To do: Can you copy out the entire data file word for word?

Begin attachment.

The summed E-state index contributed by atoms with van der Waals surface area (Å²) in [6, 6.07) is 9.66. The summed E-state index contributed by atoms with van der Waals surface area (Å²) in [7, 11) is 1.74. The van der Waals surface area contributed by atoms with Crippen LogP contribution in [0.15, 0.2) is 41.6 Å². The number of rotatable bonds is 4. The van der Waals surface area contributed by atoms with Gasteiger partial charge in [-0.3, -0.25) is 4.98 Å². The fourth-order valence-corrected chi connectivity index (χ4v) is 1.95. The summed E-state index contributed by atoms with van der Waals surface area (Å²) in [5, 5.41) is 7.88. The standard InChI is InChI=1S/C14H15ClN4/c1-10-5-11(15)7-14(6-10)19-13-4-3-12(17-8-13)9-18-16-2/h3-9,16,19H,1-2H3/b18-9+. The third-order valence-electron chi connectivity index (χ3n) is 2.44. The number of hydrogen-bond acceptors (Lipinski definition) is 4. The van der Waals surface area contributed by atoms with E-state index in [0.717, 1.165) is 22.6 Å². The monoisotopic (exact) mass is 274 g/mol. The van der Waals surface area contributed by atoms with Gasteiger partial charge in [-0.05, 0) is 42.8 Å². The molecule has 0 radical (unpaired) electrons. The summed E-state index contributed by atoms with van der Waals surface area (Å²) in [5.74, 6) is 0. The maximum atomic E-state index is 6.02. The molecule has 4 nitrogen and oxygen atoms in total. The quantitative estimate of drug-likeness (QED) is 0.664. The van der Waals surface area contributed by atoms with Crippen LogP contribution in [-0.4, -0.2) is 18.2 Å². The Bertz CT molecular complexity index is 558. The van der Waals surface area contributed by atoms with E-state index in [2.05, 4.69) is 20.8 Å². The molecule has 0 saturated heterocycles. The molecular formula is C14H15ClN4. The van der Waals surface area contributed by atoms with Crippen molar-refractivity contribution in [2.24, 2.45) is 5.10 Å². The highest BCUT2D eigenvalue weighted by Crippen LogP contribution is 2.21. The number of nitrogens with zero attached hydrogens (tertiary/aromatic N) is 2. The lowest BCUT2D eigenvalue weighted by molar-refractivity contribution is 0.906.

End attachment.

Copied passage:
The summed E-state index contributed by atoms with van der Waals surface area (Å²) in [6, 6.07) is 9.66. The summed E-state index contributed by atoms with van der Waals surface area (Å²) in [7, 11) is 1.74. The van der Waals surface area contributed by atoms with Crippen LogP contribution in [0.15, 0.2) is 41.6 Å². The number of rotatable bonds is 4. The van der Waals surface area contributed by atoms with Gasteiger partial charge in [-0.3, -0.25) is 4.98 Å². The fourth-order valence-corrected chi connectivity index (χ4v) is 1.95. The summed E-state index contributed by atoms with van der Waals surface area (Å²) in [5, 5.41) is 7.88. The standard InChI is InChI=1S/C14H15ClN4/c1-10-5-11(15)7-14(6-10)19-13-4-3-12(17-8-13)9-18-16-2/h3-9,16,19H,1-2H3/b18-9+. The third-order valence-electron chi connectivity index (χ3n) is 2.44. The number of hydrogen-bond acceptors (Lipinski definition) is 4. The van der Waals surface area contributed by atoms with E-state index in [0.717, 1.165) is 22.6 Å². The monoisotopic (exact) mass is 274 g/mol. The van der Waals surface area contributed by atoms with Gasteiger partial charge in [-0.05, 0) is 42.8 Å². The molecule has 0 radical (unpaired) electrons. The summed E-state index contributed by atoms with van der Waals surface area (Å²) in [5.74, 6) is 0. The maximum atomic E-state index is 6.02. The molecule has 4 nitrogen and oxygen atoms in total. The quantitative estimate of drug-likeness (QED) is 0.664. The van der Waals surface area contributed by atoms with Crippen LogP contribution in [-0.4, -0.2) is 18.2 Å². The Bertz CT molecular complexity index is 558. The van der Waals surface area contributed by atoms with E-state index in [2.05, 4.69) is 20.8 Å². The molecule has 0 saturated heterocycles. The molecular formula is C14H15ClN4. The van der Waals surface area contributed by atoms with Crippen molar-refractivity contribution in [2.24, 2.45) is 5.10 Å². The highest BCUT2D eigenvalue weighted by Crippen LogP contribution is 2.21. The number of nitrogens with zero attached hydrogens (tertiary/aromatic N) is 2. The lowest BCUT2D eigenvalue weighted by molar-refractivity contribution is 0.906.